A stream of a water solution of NaOH is introduced into the cathode compartment. A stream of a water solution of NaOH and hydrogen gas is withdrawn from the cathode compartment. A stream of a water solution of Na2 SO4 and Na2 S is introduced into the acid zone, and a stream of a water solution of Na2 SO4 and of hydrogen sulfide gas is withdrawn from the acid zone. A stream of a water solution of saturated NaHCO3 is introduced into the basic zone, and a stream of a water solution of unsaturated NaHCO3 and Na2 CO3 is withdrawn from the basic zone. A stream of a water solution of NaOH is introduced into the anode compartment, and a stream of a water solution of NaOH and of oxygen gas is withdrawn from the anode compartment.
The stream withdrawn from the acid zone is treated to separate the hydrogen sulfide gas from the water solution of Na2 SO4. The water solution of Na2 SO4 then is recirculated back to the acid zone. The water solution of NaHCO3 and Na2 CO3 withdrawn from the base zone is recycled to a point of CO2 injection, after which, the NaHCO3 3 is introduced back into the base zone. The Na2 CO3 will react with the CO2 to to form NaHCO3. Usually electrodialytic treatment does not convert all of the NaHCO3 to Na2 CO3, so that the stream withdrawn from the basic zone includes both Na2 CO3 and NaHCO3 dissolved in water.
A suitable direct current is applied to the cathode and anode to perform the necessary electrodialysis of the different solutions passing through the cells.
Forming part of the complete system which cooperates with the electrodialytic cell are several other apparatuses and operations which will only briefly be described at this point and which, in toto, form the entire system for effecting the conversion of the salt-carrying ore into more commercially valuable chemicals.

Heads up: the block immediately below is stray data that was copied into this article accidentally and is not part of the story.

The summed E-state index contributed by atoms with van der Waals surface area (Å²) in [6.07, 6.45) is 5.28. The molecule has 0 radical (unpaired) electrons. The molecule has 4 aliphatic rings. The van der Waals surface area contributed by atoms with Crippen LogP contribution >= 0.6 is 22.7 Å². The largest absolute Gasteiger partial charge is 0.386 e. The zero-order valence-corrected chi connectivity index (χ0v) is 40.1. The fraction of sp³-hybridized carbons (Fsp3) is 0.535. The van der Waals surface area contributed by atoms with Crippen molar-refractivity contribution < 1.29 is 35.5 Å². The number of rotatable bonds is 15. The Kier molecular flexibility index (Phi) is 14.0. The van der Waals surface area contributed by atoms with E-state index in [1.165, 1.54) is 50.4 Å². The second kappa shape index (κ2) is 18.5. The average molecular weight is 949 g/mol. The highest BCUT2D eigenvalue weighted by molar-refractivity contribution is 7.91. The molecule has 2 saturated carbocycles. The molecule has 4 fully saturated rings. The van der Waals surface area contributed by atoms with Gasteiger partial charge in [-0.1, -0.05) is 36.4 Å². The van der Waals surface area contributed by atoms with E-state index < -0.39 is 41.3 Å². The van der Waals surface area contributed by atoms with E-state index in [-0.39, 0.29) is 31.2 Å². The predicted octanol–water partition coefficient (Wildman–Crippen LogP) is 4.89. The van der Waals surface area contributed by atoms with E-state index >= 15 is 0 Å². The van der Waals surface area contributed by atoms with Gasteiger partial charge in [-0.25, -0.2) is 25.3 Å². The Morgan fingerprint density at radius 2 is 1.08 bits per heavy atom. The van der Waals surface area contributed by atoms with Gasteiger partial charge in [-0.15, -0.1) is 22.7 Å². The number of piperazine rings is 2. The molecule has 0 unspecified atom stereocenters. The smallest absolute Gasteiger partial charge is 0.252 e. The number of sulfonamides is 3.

Although the preferred form of the invention relates to the treatment of Na2 SO4 -containing ores, the invention also will function where the ore introduced in water solution into the acid zone includes NaCl and/or NaNO3.
If CO2 is not injected into the effluent from the base zone, the stream withdrawn from the base zone will be concentrated NaOH, which can be recovered for commercial sale. In that event, the stream entering said zone will be dilute NaOH.
First the Na2 SO4 contained in the ore is reduced in a kiln with coal or natural gas to reduce the Na2 SO4 in the presence of heat resulting from burning H2 S from the acid zone of the dialytic cell with air at the end of the kiln, thereby yielding Na2 S, SO2, CO2, N2 and water vapor. The Na2 S with Na2 SO4 added to it is introduced into the acid zone. The SO2 is pumped into a sulfuric acid contact plant where it is reacted with O2 to form SO3 which, in the presence of water, forms H2 SO4, one of the commercially important end products of the system.